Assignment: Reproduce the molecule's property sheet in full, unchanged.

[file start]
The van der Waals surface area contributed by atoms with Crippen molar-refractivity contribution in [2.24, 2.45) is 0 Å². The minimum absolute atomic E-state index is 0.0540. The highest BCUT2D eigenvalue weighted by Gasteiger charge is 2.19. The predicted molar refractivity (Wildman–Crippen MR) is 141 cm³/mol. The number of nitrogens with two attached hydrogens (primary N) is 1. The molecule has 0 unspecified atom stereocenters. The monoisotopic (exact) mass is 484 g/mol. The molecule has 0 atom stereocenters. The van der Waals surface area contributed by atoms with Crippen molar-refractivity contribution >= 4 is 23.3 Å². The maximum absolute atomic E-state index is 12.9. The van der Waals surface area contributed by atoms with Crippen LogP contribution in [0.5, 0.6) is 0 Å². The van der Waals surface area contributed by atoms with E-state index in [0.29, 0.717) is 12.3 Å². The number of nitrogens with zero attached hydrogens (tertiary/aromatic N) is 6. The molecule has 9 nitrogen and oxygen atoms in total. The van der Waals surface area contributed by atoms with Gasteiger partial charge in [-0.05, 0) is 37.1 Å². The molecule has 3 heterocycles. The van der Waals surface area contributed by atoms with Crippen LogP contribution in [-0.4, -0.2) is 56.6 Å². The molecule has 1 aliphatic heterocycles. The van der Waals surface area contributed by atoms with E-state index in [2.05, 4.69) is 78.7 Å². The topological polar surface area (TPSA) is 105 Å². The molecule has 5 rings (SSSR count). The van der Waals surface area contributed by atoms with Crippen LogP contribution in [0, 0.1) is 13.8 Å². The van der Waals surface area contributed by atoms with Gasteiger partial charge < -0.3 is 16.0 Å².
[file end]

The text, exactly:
The van der Waals surface area contributed by atoms with Crippen molar-refractivity contribution in [2.24, 2.45) is 0 Å². The minimum absolute atomic E-state index is 0.0540. The highest BCUT2D eigenvalue weighted by Gasteiger charge is 2.19. The predicted molar refractivity (Wildman–Crippen MR) is 141 cm³/mol. The number of nitrogens with two attached hydrogens (primary N) is 1. The molecule has 0 unspecified atom stereocenters. The monoisotopic (exact) mass is 484 g/mol. The molecule has 0 atom stereocenters. The van der Waals surface area contributed by atoms with Crippen molar-refractivity contribution >= 4 is 23.3 Å². The maximum absolute atomic E-state index is 12.9. The van der Waals surface area contributed by atoms with Crippen LogP contribution in [0.5, 0.6) is 0 Å². The van der Waals surface area contributed by atoms with E-state index in [0.29, 0.717) is 12.3 Å². The number of nitrogens with zero attached hydrogens (tertiary/aromatic N) is 6. The molecule has 9 nitrogen and oxygen atoms in total. The van der Waals surface area contributed by atoms with Gasteiger partial charge in [-0.05, 0) is 37.1 Å². The molecule has 3 heterocycles. The van der Waals surface area contributed by atoms with Crippen LogP contribution in [-0.4, -0.2) is 56.6 Å². The molecule has 1 aliphatic heterocycles. The van der Waals surface area contributed by atoms with E-state index in [2.05, 4.69) is 78.7 Å². The topological polar surface area (TPSA) is 105 Å². The molecule has 5 rings (SSSR count). The van der Waals surface area contributed by atoms with Crippen LogP contribution in [0, 0.1) is 13.8 Å². The van der Waals surface area contributed by atoms with Gasteiger partial charge < -0.3 is 16.0 Å².